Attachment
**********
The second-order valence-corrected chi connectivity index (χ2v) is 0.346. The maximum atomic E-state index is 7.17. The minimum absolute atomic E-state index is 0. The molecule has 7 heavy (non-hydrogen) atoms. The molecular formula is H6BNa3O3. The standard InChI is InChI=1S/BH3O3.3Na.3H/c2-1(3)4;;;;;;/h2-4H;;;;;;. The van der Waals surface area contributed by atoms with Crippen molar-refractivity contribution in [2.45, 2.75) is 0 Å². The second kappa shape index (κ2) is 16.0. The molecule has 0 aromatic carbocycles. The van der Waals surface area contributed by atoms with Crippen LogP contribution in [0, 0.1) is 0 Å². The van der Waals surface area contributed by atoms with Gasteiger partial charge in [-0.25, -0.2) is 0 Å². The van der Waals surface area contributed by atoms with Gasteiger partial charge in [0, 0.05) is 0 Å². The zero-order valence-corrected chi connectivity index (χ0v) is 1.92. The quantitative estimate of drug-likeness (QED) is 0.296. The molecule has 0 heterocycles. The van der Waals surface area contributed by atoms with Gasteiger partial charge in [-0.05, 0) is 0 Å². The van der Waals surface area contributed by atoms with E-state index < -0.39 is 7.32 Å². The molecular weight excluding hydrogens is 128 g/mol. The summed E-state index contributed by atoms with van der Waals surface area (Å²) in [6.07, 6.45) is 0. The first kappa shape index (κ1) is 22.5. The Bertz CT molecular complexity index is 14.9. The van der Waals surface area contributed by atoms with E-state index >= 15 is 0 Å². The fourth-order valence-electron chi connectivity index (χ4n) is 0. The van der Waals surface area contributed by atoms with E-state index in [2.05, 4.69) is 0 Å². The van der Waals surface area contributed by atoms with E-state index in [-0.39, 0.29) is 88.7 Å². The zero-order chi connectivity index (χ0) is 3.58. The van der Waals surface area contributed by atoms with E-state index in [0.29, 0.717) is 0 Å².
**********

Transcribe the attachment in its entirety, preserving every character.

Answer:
The second-order valence-corrected chi connectivity index (χ2v) is 0.346. The maximum atomic E-state index is 7.17. The minimum absolute atomic E-state index is 0. The molecule has 7 heavy (non-hydrogen) atoms. The molecular formula is H6BNa3O3. The standard InChI is InChI=1S/BH3O3.3Na.3H/c2-1(3)4;;;;;;/h2-4H;;;;;;. The van der Waals surface area contributed by atoms with Crippen molar-refractivity contribution in [2.45, 2.75) is 0 Å². The second kappa shape index (κ2) is 16.0. The molecule has 0 aromatic carbocycles. The van der Waals surface area contributed by atoms with Crippen LogP contribution in [0, 0.1) is 0 Å². The van der Waals surface area contributed by atoms with Gasteiger partial charge in [-0.25, -0.2) is 0 Å². The van der Waals surface area contributed by atoms with Gasteiger partial charge in [0, 0.05) is 0 Å². The zero-order valence-corrected chi connectivity index (χ0v) is 1.92. The quantitative estimate of drug-likeness (QED) is 0.296. The molecule has 0 heterocycles. The van der Waals surface area contributed by atoms with Gasteiger partial charge in [-0.05, 0) is 0 Å². The van der Waals surface area contributed by atoms with E-state index < -0.39 is 7.32 Å². The molecular weight excluding hydrogens is 128 g/mol. The summed E-state index contributed by atoms with van der Waals surface area (Å²) in [6.07, 6.45) is 0. The first kappa shape index (κ1) is 22.5. The Bertz CT molecular complexity index is 14.9. The van der Waals surface area contributed by atoms with E-state index >= 15 is 0 Å². The fourth-order valence-electron chi connectivity index (χ4n) is 0. The van der Waals surface area contributed by atoms with E-state index in [2.05, 4.69) is 0 Å². The van der Waals surface area contributed by atoms with E-state index in [-0.39, 0.29) is 88.7 Å². The zero-order chi connectivity index (χ0) is 3.58. The van der Waals surface area contributed by atoms with E-state index in [0.29, 0.717) is 0 Å².